And one reason motivating our overthinking is named by researchers the diffusion of responsibility. Basically, we ask ourselves why we should act when someone else could do it? And the more witnesses susceptible to help, the more the responsibility is spread. Like paint spilling on the ground, the larger the surface, the thinner the layer.

If we do not take action, we will not bear consequences in the short term, but we might pay a higher cost in the future. When we choose inaction, our mind will always wonder “what-if?”.

If a close colleague is made redundant due to economic restructuring, we will constantly imagine what would have happened if we had spoken up. These mental scenarios will create an emotional debt: life-long regrets. And worst of all, we can never reimburse it. We can never get closure as it is impossible to undo what we haven’t done.

So, when in doubt, act.

Become the leader you wish you had around you. Fight inertia and take action to ignite change. At first, we can feel silly or isolated, but we have the ability with our actions to light up the way and federate others to our vision.

One mistake with the Volunteer’s Dilemma is to present it as a situation where one protagonist loses in order for all others to win. It creates a separation between them and us.

But it is essential to correct this understanding and remind ourselves that if we lose, it allows everyone to win, us included. Like, when we notify the power outage, we spend time, but we benefit from the electricity issue being fixed.

And our actions create invisible ripples.

Researchers found that donating blood motivates those who see us do the same³. When we do good deeds, it starts a chain reaction, pushing others to emulate us.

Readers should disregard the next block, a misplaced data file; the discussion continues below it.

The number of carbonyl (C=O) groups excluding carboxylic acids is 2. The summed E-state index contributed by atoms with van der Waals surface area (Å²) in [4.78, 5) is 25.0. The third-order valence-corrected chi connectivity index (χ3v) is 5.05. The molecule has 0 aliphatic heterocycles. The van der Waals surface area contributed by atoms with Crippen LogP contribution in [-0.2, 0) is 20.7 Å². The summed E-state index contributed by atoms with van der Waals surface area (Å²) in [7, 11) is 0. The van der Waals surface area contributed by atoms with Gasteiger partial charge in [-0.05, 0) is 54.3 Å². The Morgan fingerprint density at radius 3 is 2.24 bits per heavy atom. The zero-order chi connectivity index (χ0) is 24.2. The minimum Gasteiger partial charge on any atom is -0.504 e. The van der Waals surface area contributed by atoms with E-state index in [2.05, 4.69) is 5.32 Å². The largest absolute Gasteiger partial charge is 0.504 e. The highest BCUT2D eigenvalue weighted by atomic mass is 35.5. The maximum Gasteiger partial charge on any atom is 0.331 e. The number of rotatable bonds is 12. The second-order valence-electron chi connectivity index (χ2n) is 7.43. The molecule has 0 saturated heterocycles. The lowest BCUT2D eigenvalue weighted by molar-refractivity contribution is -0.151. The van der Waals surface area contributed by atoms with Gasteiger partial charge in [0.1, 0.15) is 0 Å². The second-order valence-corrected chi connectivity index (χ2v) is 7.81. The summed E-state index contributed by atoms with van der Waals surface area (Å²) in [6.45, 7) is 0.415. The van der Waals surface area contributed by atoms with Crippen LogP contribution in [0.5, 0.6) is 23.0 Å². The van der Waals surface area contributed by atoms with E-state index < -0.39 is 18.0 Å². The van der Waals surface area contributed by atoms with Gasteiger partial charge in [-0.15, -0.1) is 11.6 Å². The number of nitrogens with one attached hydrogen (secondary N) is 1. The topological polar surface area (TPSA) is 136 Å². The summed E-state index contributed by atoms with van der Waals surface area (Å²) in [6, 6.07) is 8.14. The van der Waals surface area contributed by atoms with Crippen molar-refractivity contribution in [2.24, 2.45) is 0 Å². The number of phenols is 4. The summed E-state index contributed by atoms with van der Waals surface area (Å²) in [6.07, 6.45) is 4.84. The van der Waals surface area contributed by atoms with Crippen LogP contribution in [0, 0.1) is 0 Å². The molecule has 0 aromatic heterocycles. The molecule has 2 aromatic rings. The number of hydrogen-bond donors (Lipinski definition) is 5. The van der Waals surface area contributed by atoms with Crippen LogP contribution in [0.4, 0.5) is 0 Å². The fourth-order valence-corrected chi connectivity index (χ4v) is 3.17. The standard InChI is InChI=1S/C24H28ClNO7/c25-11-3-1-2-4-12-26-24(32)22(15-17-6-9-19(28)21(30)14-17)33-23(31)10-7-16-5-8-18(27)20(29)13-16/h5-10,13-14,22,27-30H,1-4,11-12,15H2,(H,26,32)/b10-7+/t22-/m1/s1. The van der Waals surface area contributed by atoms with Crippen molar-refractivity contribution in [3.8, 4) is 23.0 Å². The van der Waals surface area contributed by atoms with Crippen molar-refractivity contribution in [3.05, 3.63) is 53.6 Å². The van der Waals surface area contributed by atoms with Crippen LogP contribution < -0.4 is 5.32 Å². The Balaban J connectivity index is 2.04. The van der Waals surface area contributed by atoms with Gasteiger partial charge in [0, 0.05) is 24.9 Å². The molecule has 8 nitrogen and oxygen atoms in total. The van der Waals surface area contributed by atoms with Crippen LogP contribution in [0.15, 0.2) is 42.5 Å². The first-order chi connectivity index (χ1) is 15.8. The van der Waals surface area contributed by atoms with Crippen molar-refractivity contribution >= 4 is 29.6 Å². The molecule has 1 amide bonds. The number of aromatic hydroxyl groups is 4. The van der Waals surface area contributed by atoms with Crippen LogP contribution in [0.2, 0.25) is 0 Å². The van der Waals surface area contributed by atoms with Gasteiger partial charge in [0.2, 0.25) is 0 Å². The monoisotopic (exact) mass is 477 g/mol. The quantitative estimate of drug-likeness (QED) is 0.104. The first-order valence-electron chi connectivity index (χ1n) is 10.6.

So, when confronted with this particular dilemma, we can reframe the perceived loss as an investment. We bet on others and that together, we are stronger.

I hope you enjoy this article! And if you did, I suggest you read this one “How to evade the Prisoner’s Dilemma?

PS: If you are interested in working with me (either doing workshops in your company or for your personal development), join my next workshop => click here.


[1]- Clutton-Brock, T.H., and others, 1999, “Selfish sentinels in cooperative mammals”, Science

[2]- Krueger, J. I., and others, 2016, “Expectations and decisions in the volunteer’s dilemma: Effects of social distance and social projection”, Frontiers in Psychology: Cognition

[3]- Studte S, and others, 2019, “Blood donors and their changing engagement in other prosocial behaviors”, Transfusion

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Lison Mage

I help clever individuals and teams conquer overthinking and perform at their full potential. Together, we can go from a place of uncertainty and being paralyzed by doubt to gaining clarity on your current situation, where you want to go, and how to get you there!